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If Im trying to check an input 5 byte array (p) against a 5 byte array stored in flash (data), using the following function (e2CheckPINoverride), to simply return either a true or false value. But it seems, no matter what I try, it only returns as 'false'.

I call the function here:

if (e2CheckPINoverride(pinEntry) == 1){
  PTDD_PTDD1 = 1; 
}
else{
  PTDD_PTDD1 = 0; 
}

Here is the function:

BYTE e2CheckPINoverride(BYTE *p)
{
    BYTE i;
    BYTE data[5];

if(e2Read(E2_ENABLECODE, data, 5)) {
    if(data[0] != p[0]) return FALSE;
    if(data[1] != p[1]) return FALSE;
    if(data[2] != p[2]) return FALSE;
    if(data[3] != p[3]) return FALSE;
    if(data[4] != p[4]) return FALSE;
}
return TRUE;
}

I have already assigned true and false in the defines.h file:

#ifndef TRUE
    #define TRUE ((UCHAR)1)
#endif

#ifndef FALSE
    #define FALSE ((UCHAR)0)
#endif

and where

typedef unsigned char   UCHAR;

when i step through the code, it performs all the checks correctly, it passes in the correct value, compares it correctly and then breaks at the correct point, but is unable to process the return value of true?

please help?

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Could you please change your call into BYTE ret = e2CheckPINoverride(pinEntry); if (ret == 1) { PTDD_PTDD1 = 1; } else { PTDD_PTDD1 = 0; } and tell us the value of ret? –  Vlad Mar 22 '10 at 12:30
    
What's BYTE defined to? –  Michael Foukarakis Mar 22 '10 at 12:33
    
@Vlad - That solved it! It seems like an arbitrary change, could you explain to me, what makes the difference? So my code now looks like this ret= (e2CheckPINoverride(pinEntry)); //where ret is assigned as BYTE if (ret==1) { PTDD_PTDD1 = 1; } else{ PTDD_PTDD1 = 0; } and it works correctly, assigning '0' when false and '1' when true. thanks! –  RonnyJ Mar 22 '10 at 13:35
    
it might depend on the actual definition of BYTE. Maybe TRUE and FALSE are already defined, so your #ifdef-ed code is actually never executed? –  Vlad Mar 22 '10 at 15:12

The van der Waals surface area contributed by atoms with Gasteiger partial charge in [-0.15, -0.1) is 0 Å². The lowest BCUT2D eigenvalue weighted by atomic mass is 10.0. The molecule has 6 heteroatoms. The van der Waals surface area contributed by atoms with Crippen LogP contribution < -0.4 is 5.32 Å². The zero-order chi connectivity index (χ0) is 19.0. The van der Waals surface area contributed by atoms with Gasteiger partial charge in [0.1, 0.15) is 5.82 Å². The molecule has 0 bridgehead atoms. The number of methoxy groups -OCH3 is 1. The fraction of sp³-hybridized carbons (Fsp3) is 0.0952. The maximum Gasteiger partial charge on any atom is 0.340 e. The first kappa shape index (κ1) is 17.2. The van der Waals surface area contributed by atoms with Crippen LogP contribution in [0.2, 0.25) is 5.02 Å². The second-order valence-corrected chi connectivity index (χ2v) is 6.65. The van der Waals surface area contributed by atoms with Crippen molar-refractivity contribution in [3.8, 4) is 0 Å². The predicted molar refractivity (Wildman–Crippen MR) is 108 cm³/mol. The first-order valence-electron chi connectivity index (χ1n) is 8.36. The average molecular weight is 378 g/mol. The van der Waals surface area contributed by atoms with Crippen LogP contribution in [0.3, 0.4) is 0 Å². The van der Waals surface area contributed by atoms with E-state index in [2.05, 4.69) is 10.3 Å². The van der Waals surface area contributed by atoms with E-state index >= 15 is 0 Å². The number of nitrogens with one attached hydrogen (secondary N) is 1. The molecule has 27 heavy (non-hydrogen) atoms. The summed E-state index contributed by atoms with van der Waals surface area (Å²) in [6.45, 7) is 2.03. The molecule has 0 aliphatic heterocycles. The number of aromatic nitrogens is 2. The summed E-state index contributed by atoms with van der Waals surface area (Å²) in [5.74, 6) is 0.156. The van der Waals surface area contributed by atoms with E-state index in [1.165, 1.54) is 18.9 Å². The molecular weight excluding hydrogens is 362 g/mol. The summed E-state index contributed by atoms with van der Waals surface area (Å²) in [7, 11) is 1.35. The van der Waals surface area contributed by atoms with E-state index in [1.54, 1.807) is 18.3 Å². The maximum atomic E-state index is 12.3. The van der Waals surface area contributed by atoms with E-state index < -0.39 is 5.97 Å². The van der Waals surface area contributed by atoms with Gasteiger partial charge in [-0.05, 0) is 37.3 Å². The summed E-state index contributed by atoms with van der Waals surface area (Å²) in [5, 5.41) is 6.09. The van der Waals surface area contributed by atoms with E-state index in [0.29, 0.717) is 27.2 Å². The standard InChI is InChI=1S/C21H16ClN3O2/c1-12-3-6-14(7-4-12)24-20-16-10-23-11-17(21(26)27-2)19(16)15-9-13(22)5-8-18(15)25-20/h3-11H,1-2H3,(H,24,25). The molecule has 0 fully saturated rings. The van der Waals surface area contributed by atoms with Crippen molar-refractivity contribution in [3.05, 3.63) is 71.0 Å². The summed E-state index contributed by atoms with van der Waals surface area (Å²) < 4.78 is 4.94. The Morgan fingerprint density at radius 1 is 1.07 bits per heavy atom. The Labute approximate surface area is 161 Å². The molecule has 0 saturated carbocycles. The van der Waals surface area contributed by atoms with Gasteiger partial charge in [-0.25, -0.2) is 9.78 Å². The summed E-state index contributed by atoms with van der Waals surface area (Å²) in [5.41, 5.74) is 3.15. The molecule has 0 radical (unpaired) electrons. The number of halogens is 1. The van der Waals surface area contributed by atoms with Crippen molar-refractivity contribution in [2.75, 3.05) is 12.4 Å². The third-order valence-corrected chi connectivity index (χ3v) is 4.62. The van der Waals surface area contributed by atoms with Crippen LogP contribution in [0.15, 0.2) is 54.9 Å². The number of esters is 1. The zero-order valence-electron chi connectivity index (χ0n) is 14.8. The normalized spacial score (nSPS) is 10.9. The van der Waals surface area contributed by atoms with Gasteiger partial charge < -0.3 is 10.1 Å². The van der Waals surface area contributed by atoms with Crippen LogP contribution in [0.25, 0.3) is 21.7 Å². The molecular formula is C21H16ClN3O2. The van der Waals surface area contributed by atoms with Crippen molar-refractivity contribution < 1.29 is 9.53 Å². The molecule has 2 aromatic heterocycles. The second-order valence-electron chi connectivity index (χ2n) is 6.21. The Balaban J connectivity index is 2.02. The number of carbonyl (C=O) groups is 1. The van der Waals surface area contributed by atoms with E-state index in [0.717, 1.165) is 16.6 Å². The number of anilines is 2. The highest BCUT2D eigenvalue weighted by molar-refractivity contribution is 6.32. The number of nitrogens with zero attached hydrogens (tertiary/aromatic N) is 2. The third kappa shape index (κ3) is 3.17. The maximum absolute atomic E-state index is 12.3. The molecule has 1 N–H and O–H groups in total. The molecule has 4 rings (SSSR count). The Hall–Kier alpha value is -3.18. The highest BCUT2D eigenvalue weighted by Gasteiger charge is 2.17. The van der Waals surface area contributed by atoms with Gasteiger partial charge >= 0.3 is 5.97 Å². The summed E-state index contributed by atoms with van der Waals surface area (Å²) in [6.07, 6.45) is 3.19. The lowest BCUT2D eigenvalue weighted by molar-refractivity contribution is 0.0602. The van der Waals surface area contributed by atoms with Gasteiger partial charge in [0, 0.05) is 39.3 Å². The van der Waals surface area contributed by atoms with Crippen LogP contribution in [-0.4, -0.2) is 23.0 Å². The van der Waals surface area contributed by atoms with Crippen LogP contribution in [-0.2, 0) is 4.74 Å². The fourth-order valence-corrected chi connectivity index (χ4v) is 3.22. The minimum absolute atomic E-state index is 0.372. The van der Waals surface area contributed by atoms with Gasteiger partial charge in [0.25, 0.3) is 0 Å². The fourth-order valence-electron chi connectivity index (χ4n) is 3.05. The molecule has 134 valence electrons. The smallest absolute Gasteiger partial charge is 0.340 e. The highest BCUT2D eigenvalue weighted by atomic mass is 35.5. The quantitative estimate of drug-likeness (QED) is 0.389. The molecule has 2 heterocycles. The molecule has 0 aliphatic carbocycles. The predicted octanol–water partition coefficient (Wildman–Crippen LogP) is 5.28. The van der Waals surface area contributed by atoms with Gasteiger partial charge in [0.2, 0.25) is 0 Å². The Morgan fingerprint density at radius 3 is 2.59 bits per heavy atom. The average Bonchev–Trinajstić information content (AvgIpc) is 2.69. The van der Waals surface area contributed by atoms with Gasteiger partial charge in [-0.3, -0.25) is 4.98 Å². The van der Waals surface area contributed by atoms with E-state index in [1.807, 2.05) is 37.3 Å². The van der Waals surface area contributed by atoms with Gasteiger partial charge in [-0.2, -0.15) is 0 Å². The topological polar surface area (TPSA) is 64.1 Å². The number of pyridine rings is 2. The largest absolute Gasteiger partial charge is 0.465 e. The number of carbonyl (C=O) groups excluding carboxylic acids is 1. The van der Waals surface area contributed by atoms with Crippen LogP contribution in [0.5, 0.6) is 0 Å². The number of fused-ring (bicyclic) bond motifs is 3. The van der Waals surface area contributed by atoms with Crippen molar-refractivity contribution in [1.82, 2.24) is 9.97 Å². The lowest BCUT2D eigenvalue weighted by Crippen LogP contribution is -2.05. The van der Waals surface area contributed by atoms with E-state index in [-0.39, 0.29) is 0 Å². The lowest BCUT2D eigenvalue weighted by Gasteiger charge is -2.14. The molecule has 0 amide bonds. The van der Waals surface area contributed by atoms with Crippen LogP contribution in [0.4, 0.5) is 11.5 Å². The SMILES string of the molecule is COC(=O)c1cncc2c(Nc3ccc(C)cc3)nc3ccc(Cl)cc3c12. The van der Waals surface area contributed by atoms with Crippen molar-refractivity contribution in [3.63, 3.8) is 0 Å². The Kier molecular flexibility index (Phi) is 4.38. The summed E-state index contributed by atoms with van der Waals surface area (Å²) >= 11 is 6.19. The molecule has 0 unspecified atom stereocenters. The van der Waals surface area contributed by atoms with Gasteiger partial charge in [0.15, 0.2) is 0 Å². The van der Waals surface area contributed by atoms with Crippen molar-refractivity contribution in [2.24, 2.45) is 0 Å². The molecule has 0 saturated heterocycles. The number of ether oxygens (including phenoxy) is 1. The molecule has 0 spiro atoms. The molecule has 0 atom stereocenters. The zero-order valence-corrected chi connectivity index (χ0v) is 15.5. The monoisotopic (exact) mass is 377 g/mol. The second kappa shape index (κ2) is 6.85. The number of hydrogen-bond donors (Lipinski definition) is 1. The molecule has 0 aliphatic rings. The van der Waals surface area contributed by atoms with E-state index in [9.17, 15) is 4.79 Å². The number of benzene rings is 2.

you should debug it using assembly when the function returns to understand how this works and see the possible problems –  INS Apr 2 '10 at 8:54
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7 Answers

#define TRUE 1
#define FALSE 0

Forget the unsigned char. You can go with the premise that in c 0 is false everything else is true

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Probably not going to solve your problem, but you should write:

PTDD_PTDD1 = e2CheckPINoverride(pinEntry) ? 1 : 0;

Also, you are mixing BYTEs and UCHARs (even though they are probably the same)

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1  
or even just PTDD_PTDD1 = e2CheckPINoverride(pinEntry); –  David Gelhar Mar 22 '10 at 12:30
1  
@David Well technically boolean true is a non-zero value, and if PTDD_PTDD1 should be either 0 or 1, I would not trust the return value and set PTDD_PTDD1 to 0 or 1 myself. Of course, if PTDD_PTDD1 is also a boolean value, then your proposal is correct. –  Tuomas Pelkonen Mar 22 '10 at 12:32
    
Tuomas, you are making assumptions about what value the function will return in either implementation. To be correct you need to compare the returnvalue to the define: PTDD_PTDD1 = (e2CheckPINoverride(pinEntry) == TRUE ? 1 : 0); –  Yannick Motton Mar 22 '10 at 12:36
1  
@Yannick I disagree, if you know that a function is returning a boolean value (non-zero when true) then e2CheckPINoverride(pinEntry) ? 1 : 0 is the correct way to do it. –  Tuomas Pelkonen Mar 22 '10 at 12:39
    
Well, C does not have a boolean type. The function returns a BYTE (presumably an unsigned char in this context), and the value will either be the value of the TRUE or the FALSE define. Which in this case you are assuming will either be non zero, or zero. –  Yannick Motton Mar 22 '10 at 12:47
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Try narrowing this down by dispensing with the #define and just saying

return 1;

If that works, then something isn't working with your #define's.